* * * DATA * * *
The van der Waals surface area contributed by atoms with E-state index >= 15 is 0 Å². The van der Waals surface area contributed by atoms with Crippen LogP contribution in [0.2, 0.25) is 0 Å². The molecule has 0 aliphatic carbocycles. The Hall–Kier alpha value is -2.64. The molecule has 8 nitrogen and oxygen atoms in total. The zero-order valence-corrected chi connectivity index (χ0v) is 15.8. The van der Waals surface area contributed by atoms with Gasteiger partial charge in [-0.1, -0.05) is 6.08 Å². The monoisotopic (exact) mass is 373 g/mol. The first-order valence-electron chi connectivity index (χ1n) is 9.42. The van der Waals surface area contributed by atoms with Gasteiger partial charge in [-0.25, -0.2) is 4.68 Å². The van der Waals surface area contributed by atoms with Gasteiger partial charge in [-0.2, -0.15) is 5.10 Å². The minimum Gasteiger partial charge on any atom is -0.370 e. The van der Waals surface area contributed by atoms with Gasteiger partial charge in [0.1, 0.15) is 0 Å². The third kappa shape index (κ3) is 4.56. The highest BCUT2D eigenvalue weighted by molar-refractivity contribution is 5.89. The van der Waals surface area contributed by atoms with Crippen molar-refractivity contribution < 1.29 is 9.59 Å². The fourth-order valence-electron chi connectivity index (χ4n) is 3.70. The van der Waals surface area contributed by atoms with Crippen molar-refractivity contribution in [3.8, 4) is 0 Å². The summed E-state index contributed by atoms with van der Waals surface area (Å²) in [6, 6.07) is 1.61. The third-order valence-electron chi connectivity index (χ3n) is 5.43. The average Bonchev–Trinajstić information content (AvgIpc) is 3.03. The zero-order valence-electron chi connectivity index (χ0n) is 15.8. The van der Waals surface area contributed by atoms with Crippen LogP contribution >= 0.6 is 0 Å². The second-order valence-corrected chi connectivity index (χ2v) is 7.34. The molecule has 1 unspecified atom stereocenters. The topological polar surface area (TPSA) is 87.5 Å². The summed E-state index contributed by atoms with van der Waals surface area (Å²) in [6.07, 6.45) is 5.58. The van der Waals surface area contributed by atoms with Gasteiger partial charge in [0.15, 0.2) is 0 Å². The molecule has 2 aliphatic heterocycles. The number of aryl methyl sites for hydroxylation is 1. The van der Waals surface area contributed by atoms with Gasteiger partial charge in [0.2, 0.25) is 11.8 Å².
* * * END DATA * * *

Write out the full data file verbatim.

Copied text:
The van der Waals surface area contributed by atoms with E-state index >= 15 is 0 Å². The van der Waals surface area contributed by atoms with Crippen LogP contribution in [0.2, 0.25) is 0 Å². The molecule has 0 aliphatic carbocycles. The Hall–Kier alpha value is -2.64. The molecule has 8 nitrogen and oxygen atoms in total. The zero-order valence-corrected chi connectivity index (χ0v) is 15.8. The van der Waals surface area contributed by atoms with Gasteiger partial charge in [-0.1, -0.05) is 6.08 Å². The monoisotopic (exact) mass is 373 g/mol. The first-order valence-electron chi connectivity index (χ1n) is 9.42. The van der Waals surface area contributed by atoms with Gasteiger partial charge in [-0.25, -0.2) is 4.68 Å². The van der Waals surface area contributed by atoms with Gasteiger partial charge in [-0.2, -0.15) is 5.10 Å². The minimum Gasteiger partial charge on any atom is -0.370 e. The van der Waals surface area contributed by atoms with Gasteiger partial charge in [0.1, 0.15) is 0 Å². The third kappa shape index (κ3) is 4.56. The highest BCUT2D eigenvalue weighted by molar-refractivity contribution is 5.89. The van der Waals surface area contributed by atoms with Crippen molar-refractivity contribution < 1.29 is 9.59 Å². The fourth-order valence-electron chi connectivity index (χ4n) is 3.70. The van der Waals surface area contributed by atoms with Crippen molar-refractivity contribution in [3.8, 4) is 0 Å². The summed E-state index contributed by atoms with van der Waals surface area (Å²) in [6, 6.07) is 1.61. The third-order valence-electron chi connectivity index (χ3n) is 5.43. The average Bonchev–Trinajstić information content (AvgIpc) is 3.03. The zero-order valence-electron chi connectivity index (χ0n) is 15.8. The van der Waals surface area contributed by atoms with Crippen LogP contribution >= 0.6 is 0 Å². The second-order valence-corrected chi connectivity index (χ2v) is 7.34. The molecule has 1 unspecified atom stereocenters. The topological polar surface area (TPSA) is 87.5 Å². The summed E-state index contributed by atoms with van der Waals surface area (Å²) in [6.07, 6.45) is 5.58. The van der Waals surface area contributed by atoms with Gasteiger partial charge in [0.15, 0.2) is 0 Å². The molecule has 2 aliphatic heterocycles. The number of aryl methyl sites for hydroxylation is 1. The van der Waals surface area contributed by atoms with Gasteiger partial charge in [0.2, 0.25) is 11.8 Å².